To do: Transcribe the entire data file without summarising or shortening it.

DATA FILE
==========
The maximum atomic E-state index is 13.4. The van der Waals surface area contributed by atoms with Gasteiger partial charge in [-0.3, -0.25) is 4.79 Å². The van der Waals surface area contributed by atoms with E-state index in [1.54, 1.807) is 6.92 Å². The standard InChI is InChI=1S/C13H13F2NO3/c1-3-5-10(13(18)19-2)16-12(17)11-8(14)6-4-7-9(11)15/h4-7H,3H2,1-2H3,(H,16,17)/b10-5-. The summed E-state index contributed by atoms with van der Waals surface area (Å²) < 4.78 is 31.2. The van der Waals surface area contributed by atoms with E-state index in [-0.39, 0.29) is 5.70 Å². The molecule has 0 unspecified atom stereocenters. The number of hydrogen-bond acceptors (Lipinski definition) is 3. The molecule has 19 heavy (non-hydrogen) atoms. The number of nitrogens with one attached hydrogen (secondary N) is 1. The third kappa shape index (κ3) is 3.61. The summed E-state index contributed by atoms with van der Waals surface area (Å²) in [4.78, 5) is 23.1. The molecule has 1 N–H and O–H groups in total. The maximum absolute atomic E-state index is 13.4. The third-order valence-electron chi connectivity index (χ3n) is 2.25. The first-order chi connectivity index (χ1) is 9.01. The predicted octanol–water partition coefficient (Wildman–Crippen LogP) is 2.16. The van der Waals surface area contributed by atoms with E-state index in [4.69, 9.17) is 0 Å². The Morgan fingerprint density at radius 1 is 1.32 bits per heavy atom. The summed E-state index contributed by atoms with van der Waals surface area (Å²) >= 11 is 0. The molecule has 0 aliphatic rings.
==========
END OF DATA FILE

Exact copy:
The maximum atomic E-state index is 13.4. The van der Waals surface area contributed by atoms with Gasteiger partial charge in [-0.3, -0.25) is 4.79 Å². The van der Waals surface area contributed by atoms with E-state index in [1.54, 1.807) is 6.92 Å². The standard InChI is InChI=1S/C13H13F2NO3/c1-3-5-10(13(18)19-2)16-12(17)11-8(14)6-4-7-9(11)15/h4-7H,3H2,1-2H3,(H,16,17)/b10-5-. The summed E-state index contributed by atoms with van der Waals surface area (Å²) < 4.78 is 31.2. The van der Waals surface area contributed by atoms with E-state index in [-0.39, 0.29) is 5.70 Å². The molecule has 0 unspecified atom stereocenters. The number of hydrogen-bond acceptors (Lipinski definition) is 3. The molecule has 19 heavy (non-hydrogen) atoms. The number of nitrogens with one attached hydrogen (secondary N) is 1. The third kappa shape index (κ3) is 3.61. The summed E-state index contributed by atoms with van der Waals surface area (Å²) in [4.78, 5) is 23.1. The molecule has 1 N–H and O–H groups in total. The maximum absolute atomic E-state index is 13.4. The third-order valence-electron chi connectivity index (χ3n) is 2.25. The first-order chi connectivity index (χ1) is 9.01. The predicted octanol–water partition coefficient (Wildman–Crippen LogP) is 2.16. The van der Waals surface area contributed by atoms with E-state index in [4.69, 9.17) is 0 Å². The Morgan fingerprint density at radius 1 is 1.32 bits per heavy atom. The summed E-state index contributed by atoms with van der Waals surface area (Å²) >= 11 is 0. The molecule has 0 aliphatic rings.